Challenge Championships: Callas Challenge
The former world champion seeks another Grade 1 victory.
By Richard Chamberlain | October 23, 2016
Quarter Racing Journal
Brian Stroud is bringing the 2014 world champion to the $350,000 Bank of America Challenge Championship (G1). With a career record of 30 –17 (11) –2 (1) - 3 (1) and earnings of $604,977, JRC Callas First is on the comeback trail.
Bred by J.R. Cass of Gause, Texas, JRC Callas First is a 6-year-old sorrel gelding by Winners Award out of the Dirty Coup mare Calla Missy Jane. Stroud trained the gelding for Roberts Racing Stables of Dayton, Texas, and bought him at the end of his 3-year-old year.
“I thought he was a nice horse and had some potential,” said Stroud, 49, who lives with wife Dana on their training center at Sutherland Springs, Texas. “I’m not smart enough, by no means, to see that he was going to turn out to be the horse he was going to be.
“I thought maybe he was suffering from some gastric ulcers,” he continued. “It was the end of the year and he was kind of getting sour and burned out, and causing some problems in the barn. I thought if I could sell the horse to another owner, we might turn him around. I didn’t need another horse to own, but I didn’t have any luck trying to sell him to another owner. But I didn’t want to lose him out of my barn, either. My wife had sold a Paint riding horse for $7,300 and the gentleman who owned JRC Callas First owed me a training bill of about $1,300, so I told him I would deposit the $7,300 in his account with the horseman’s bookkeeper and I’d throw the training bill in the trash if he was willing to accept that. And he did. That’s how I ended up with him.
“It was the end of the year and I thought if I’d treat him for ulcers, turn him out and just let him be a horse for a while, he might be a nice horse to play around with,” he continued. “I had no idea he’d turn out to be what he did.”
The next year, the gelding won eight out of 10 races, earned $216,530 and brought home the world title.
JRC Callas First bankrolled another quarter-million in 2015, capping his 5-year-old season with a length score in the $150,480 Zia Park Championship (G1) on November 25.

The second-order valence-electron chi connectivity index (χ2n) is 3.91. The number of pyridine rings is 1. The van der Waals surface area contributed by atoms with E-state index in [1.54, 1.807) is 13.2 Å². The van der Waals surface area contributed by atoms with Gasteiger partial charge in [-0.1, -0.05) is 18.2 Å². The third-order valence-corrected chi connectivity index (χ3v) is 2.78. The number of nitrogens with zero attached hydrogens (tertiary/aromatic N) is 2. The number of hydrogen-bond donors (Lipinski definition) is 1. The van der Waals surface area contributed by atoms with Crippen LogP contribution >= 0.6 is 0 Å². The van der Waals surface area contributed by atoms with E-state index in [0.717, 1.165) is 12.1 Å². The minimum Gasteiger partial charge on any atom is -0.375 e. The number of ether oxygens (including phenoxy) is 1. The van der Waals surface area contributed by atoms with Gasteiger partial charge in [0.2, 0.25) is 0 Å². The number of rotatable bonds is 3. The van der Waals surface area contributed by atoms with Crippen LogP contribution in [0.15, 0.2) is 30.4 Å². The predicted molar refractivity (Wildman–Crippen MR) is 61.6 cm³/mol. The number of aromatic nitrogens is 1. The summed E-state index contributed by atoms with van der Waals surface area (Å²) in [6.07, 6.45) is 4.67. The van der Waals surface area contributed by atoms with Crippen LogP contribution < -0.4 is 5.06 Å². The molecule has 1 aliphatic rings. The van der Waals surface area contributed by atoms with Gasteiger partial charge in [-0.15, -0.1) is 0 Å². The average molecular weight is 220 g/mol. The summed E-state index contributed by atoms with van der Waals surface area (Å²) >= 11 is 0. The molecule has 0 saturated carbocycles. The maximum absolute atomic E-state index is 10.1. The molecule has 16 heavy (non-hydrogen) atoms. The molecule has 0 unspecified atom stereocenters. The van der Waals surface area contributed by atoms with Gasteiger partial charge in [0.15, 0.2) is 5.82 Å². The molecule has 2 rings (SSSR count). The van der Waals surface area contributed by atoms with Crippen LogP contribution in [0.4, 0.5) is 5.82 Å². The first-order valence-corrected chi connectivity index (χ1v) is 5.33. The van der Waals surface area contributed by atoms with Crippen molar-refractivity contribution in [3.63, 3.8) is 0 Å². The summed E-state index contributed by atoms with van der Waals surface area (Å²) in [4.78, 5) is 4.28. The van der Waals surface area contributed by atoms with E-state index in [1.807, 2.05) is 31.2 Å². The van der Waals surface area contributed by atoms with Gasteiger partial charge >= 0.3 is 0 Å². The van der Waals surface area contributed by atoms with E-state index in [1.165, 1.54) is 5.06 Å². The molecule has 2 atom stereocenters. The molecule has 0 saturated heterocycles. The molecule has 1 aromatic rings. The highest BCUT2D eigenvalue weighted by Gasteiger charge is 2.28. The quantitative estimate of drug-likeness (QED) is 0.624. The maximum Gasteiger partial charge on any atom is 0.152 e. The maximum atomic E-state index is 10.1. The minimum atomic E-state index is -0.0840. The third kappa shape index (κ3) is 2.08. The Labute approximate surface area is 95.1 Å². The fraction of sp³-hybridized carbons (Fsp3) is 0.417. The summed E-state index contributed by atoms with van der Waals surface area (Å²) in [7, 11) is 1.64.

The gelding tailed off a bit this year.
“I was going to run him at El Paso – had him in The Championship at Sunland Park (G1), which was supposed to be at the end of the year,” Stroud said. “But they had a big snowstorm there, the races were cancelled and The Championship got moved to the beginning of the year (on January 3). He run a real nice race, ran second by a neck to Zoomin Effortlessly, who is on fire right now.”
Stroud took JRC Callas First to Houston, where he won his trial to the Sam Houston Championship Challenge (G2). On April 16, JRC Callas First daylighted the field in the $107,730 final.
But the gelding had rough trips and finished back in his next two races, the June 4 Remington Park Invitational Championship (G1) in Oklahoma City and the June 25 Miss Polly Classic (G3) at Delta Downs in Louisiana.
“So at that point, we stopped on him,” Stroud said. “I took him to Dr. Hayes in Elgin, Texas, to see if we could find any problems. We looked at everything – we x-rayed his knees, his hocks, his ankles. We scoped him, we looked at his flappers (in his esophagus), we drew blood and did a lot of blood work on him, we did an EKG on his heart. We really did a thorough examination to try to find a reason for him tailing off. We came up with nothing. So we rested him awhile, and then ran him in the Refrigerator (Handicap, G1).”
JRC Callas First ran sixth in the Refrigerator on October 1.
“He had a little trouble getting hold of the track and leaving there,” Stroud said. “He finished farther back than we wanted, but finally – finally – he made a run at the end, made up some ground and was closing at the end.”
So here the former world champion is now, getting ready for a run at Los Alamitos.
“I don’t know what’s going to happen, what to expect,” the trainer said. “He showed some run in the Refrigerator, and we’ve done a few things different going to California. We’ve treated him a little bit different. I’m hoping that he returns to form. He’s one of those horses that has done it in the past and there’s no real reason why he’s not doing it, so you’re just hoping that the next time we take him out there he’s going to come back to what he was.”
We’ll find out Saturday night.
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